Human capital accumulation and economic growth  [cached]
María Jesús Freire-Serén
Investigaciones Económicas , 2001,
Abstract: Este trabajo estudia cómo el capital humano afecta al crecimiento económico teniendo en cuenta que la renta determina a su vez la acumulación de capital humano. Para analizar esta simultaneidad, estimamos el sistema de ecuaciones dinámicas que describen el comportamiento de la economía. Con ello se obtienen tanto los parámetros de la función de producción como aquellos que caracterizan la acumulación de capital humano. La estimación conjunta del sistema dinámico revela evidencia a favor de la existencia del llamado efecto nivel de la educación en el crecimiento económico. El resultado cambia cuando no se considera la estimación conjunta.
Research on the Contribution of Female Human Capital in Economic Growth in Guangdong Province  [PDF]
Langhua Guan
Modern Economy (ME) , 2019, DOI: 10.4236/me.2019.104087

This paper uses the statistical data from 1997 to 2015 to calculate the female human capital stock in Guangdong Province, and empirically analyzes the contribution rate of female human capital to Guangdong’s output and its comparison with men. At the same time, it empirically analyzes the contribution of female human capital stocks at different levels to Guangdong’s economic growth, studies the correlation between women’s education levels and economic growth, and examines the differences in the impact of male and female human capital on economic growth. The research results show that female human capital is an important factor affecting Guangdong’s economic growth. Male human capital has a greater impact than female human capital. Female human capital at different educational levels has different effects on economic growth. In order to promote economic and social development, we should increase the awareness of gender equality and strengthen the attention and investment in women’s human capital.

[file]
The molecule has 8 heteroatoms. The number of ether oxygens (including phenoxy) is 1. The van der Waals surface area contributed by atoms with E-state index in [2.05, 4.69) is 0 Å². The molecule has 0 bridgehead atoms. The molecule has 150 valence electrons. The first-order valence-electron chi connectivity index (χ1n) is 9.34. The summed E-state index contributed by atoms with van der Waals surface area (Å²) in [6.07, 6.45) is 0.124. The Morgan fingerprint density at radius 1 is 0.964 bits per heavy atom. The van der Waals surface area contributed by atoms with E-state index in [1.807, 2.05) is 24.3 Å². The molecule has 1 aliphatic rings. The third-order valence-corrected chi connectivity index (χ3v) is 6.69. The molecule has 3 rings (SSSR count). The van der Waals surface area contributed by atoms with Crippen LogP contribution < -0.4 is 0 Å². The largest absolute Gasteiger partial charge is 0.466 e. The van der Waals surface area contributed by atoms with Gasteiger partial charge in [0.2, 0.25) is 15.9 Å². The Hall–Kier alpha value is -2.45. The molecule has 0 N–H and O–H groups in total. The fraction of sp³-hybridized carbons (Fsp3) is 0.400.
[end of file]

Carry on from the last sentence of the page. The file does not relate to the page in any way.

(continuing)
Effects of FDI and Human Capital on Economic Growth in Sub-Saharan Africa
Rasak Adetunji Adefabi
Pakistan Journal of Social Sciences , 2012, DOI: 10.3923/pjssci.2011.32.38
Abstract: This study examines the effect of FDI, human capital on economic growth in SSA. Using a panel of 24 countries in SSA, over the period 1970-2006, the study estimated a fixed effect model, on different levels of human capital that are capable of interacting with FDI to increase growth. The major finding of the study is that there exists weak effect of FDI and different measures of human capital on economic growth in SSA.
The Nexus Between Human Capital Investment and Economic Growth in Nigeria
A.A. Awe,S.O. Ajayi
Pakistan Journal of Social Sciences , 2012, DOI: 10.3923/pjssci.2010.1.7
Abstract: This study examines the nexus between human capital investment and economic growth in Nigeria. Specifically the study investigated the causality between human capital investment and economic growth during the period 1975-2005 using cointegrated and Error Correction Mechanism (ECM) technique. The findings of the study revealed that there existed a directional causality between Human Capital Investment and Economic Growth in Nigeria. It is therefore recommended that government should increase its budgetary allocation to the education and health sectors coupled with concerted efforts of all the stakeholders: government at levels, non governmental organization and the organized private sector in improving educational and health facilities for sustainable economic growth.